A U.S. citizen pleaded guilty Tuesday in federal court in Virginia to organizing and leading an all-female military battalion in Syria on behalf of the Islamic State of Iraq and al-Sham (ISIS), a designated foreign terrorist organization, officials stated.

According to court documents, Allison Fluke-Ekren, aka Allison Ekren, aka Umm Mohammed al-Amriki and aka Umm Mohammed, 42, a former resident of Kansas, traveled overseas and from in or about September 2011 through in or about May 2019, engaged in terrorism-related activities in multiple countries, including Syria, Libya and Iraq.

Fluke-Ekren pleaded guilty to conspiring to provide material support or resources to a foreign terrorist organization and is scheduled to be sentenced on Oct. 25.

She faces up to 20 years in prison. 

Fluke-Ekren ultimately served as the leader and organizer of an ISIS military battalion, known as the Khatiba Nusaybah, where she trained women on the use of automatic firing AK-47 assault rifles, and grenades, and suicide belts.

Over 100 women and young girls, including as young as 10 or 11-years-old, received military training from Fluke-Ekren in Syria on behalf of ISIS.

In or around 2008, the evidence indicated that Fluke-Ekren departed the United States and moved to Egypt with her second husband, a now-deceased former member of the terrorist organization Ansar al-Sharia.

tufted black chairs inside building with no peopleFluke-Ekren resided in Egypt around 2011, at which point she moved to Libya. Near the end of 2011, Fluke-Ekren resided with her second husband, among others, in Benghazi, Libya.

In the aftermath of the Sept. 11, 2012, terrorist attack on the U.S. Special Mission and CIA Annex in Benghazi, Fluke-Ekren’s second husband claimed that he removed at least one box of documents and at least one electronic device from the U.S. compound in Benghazi.

He brought the items to the residence where he resided with Fluke-Ekren and others at that time. Fluke-Ekren assisted her second husband with reviewing and summarizing the contents of the stolen U.S. government documents.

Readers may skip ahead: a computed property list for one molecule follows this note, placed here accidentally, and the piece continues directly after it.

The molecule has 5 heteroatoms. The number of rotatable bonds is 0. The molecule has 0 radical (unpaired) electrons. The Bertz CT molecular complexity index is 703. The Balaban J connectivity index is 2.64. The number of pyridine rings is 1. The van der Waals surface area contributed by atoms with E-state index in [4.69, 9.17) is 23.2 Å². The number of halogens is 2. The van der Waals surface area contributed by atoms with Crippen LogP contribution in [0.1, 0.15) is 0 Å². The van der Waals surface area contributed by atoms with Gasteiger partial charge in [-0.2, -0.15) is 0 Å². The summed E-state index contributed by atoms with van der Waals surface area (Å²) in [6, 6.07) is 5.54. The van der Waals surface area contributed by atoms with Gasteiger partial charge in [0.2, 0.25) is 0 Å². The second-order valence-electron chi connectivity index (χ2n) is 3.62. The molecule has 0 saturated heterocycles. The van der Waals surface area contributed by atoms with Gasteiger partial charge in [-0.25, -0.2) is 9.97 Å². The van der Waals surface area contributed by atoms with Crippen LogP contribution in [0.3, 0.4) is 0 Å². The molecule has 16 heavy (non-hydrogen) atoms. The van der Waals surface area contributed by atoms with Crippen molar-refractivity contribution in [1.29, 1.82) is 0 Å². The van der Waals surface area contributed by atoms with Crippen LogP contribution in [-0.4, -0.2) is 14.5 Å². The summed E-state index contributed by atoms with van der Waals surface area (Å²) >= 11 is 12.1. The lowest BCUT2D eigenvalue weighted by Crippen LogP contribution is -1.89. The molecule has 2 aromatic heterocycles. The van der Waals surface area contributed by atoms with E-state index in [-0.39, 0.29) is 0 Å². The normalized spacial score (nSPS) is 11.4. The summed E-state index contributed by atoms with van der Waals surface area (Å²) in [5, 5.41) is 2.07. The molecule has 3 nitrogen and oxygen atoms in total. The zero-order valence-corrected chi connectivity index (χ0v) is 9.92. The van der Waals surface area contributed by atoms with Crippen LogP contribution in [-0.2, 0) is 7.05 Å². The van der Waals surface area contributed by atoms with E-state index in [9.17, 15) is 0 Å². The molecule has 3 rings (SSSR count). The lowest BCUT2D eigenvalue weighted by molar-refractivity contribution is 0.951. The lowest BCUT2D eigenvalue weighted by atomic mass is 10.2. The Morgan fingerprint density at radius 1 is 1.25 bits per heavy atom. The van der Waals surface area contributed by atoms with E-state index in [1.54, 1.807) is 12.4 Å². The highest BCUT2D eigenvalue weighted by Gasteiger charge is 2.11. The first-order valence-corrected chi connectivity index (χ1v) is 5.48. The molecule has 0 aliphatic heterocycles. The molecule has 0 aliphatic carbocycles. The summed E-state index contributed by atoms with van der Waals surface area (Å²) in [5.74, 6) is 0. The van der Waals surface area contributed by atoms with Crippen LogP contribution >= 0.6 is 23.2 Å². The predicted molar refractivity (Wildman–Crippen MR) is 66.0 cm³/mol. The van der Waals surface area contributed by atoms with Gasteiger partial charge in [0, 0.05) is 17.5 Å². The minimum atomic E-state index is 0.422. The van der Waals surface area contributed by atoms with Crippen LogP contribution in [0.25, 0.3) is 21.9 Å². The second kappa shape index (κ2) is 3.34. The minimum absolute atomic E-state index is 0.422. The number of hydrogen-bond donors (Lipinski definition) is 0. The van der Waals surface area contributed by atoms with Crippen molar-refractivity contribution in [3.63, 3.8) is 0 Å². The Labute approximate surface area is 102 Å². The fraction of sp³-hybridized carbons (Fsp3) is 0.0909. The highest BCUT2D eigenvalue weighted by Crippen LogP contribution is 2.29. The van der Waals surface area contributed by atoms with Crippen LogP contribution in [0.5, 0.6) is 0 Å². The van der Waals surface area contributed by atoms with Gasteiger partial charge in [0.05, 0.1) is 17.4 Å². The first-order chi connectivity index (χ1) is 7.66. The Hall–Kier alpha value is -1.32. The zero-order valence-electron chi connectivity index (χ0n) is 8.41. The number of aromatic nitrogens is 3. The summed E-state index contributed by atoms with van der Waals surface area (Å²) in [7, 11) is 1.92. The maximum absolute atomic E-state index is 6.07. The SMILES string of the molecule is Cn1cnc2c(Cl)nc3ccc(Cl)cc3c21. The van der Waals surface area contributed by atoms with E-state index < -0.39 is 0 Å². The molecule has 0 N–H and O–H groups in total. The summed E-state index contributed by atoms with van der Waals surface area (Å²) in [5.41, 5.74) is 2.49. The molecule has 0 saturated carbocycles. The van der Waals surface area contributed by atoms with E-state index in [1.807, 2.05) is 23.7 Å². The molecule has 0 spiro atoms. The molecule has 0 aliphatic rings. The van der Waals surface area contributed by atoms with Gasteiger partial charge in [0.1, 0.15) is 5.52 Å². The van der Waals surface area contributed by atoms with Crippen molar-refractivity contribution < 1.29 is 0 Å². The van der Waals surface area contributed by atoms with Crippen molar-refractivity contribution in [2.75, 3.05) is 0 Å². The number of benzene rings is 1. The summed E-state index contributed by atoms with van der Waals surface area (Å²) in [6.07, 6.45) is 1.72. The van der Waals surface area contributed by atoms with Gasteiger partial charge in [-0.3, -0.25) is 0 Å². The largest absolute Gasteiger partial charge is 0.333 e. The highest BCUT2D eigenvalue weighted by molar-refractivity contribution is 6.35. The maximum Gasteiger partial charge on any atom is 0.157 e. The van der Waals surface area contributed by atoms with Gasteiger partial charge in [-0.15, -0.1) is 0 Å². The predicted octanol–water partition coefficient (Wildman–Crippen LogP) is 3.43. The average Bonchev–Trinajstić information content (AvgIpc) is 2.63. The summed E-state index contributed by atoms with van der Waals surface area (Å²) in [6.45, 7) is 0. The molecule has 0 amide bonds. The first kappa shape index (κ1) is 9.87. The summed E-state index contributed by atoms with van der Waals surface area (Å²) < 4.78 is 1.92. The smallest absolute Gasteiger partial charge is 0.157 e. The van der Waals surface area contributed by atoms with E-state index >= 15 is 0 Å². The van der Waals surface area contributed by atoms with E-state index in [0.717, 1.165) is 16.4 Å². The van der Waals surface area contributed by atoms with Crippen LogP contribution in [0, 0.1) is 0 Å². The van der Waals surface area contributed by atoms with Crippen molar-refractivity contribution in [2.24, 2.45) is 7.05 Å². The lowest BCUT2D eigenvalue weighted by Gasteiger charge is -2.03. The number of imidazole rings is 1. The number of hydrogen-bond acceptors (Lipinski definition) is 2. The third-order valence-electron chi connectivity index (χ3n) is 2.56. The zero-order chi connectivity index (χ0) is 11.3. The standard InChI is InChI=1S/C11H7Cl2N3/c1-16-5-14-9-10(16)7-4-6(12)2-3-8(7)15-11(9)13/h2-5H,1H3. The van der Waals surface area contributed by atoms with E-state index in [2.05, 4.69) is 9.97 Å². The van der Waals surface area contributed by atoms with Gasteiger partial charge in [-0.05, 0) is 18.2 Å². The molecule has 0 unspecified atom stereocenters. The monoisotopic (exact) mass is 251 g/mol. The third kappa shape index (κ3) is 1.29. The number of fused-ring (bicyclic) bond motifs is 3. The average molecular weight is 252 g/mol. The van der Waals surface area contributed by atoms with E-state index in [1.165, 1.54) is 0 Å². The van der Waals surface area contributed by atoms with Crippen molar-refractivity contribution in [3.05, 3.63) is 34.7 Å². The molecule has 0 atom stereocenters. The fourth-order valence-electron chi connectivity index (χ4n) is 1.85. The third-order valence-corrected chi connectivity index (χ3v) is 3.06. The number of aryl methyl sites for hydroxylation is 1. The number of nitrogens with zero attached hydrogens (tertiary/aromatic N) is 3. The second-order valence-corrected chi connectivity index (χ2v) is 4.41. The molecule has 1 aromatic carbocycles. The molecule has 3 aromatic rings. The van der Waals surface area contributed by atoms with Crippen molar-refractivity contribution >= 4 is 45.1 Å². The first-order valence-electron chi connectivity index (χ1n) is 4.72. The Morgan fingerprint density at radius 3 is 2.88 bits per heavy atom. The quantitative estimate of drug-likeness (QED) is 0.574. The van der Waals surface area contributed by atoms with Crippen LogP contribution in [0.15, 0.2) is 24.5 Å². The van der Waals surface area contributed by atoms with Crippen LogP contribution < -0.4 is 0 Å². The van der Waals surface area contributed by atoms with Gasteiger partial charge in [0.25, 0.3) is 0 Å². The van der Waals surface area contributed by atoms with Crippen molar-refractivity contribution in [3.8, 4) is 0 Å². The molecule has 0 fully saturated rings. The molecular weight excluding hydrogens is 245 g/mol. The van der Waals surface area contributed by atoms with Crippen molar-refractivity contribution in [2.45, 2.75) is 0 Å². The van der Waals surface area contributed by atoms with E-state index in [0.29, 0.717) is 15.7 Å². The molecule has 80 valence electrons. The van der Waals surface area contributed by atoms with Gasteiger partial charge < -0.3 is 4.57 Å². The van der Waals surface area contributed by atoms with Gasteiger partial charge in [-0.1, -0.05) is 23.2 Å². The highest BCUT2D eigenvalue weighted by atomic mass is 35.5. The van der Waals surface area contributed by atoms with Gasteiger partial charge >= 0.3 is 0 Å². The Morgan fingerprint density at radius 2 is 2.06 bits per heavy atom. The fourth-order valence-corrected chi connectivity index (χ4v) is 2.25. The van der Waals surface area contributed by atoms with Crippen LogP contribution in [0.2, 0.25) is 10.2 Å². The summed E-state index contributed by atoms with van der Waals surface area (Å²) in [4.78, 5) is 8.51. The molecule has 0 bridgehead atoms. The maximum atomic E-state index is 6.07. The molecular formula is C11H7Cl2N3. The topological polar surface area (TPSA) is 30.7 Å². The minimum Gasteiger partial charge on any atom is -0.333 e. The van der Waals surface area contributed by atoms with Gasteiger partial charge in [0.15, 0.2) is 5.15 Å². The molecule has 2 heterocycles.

The stolen documents and electronic devices, along with the summaries that Fluke-Ekren helped prepare, were provided to the leadership of Ansar al-Sharia in Benghazi.

Around 2012, Fluke-Ekren, her second husband, and others traveled from Libya to Turkey. Shortly thereafter, they traveled from Turkey to Syria.

woman in gold dress holding sword figurineAfter approximately six weeks, Fluke-Ekren returned to Turkey while her second husband remained in Syria. Fluke-Ekren’s second husband ascended through the ranks of ISIS and ultimately became the “emir” (leader) of ISIS snipers in Syria.

In or around mid-2014, Fluke-Ekren and others were smuggled back into Syria. While residing in Syria, Fluke-Ekren told a witness about her desire to conduct an attack in the United States.

To conduct the attack, Fluke-Ekren explained that she could go to a shopping mall in the United States, park a vehicle full of explosives in the basement or parking garage level of the structure, and detonate the explosives in the vehicle with a cell phone triggering device.

Fluke-Ekren also spoke about learning how to make bombs and explosives.

Fluke-Ekren further said that she considered any attack that did not kill a large number of individuals to be a waste of resources.

USA flag near municipal buildingFluke-Ekren would hear about external attacks taking place in countries outside the United States and would comment that she wished the attack had occurred on U.S. soil instead.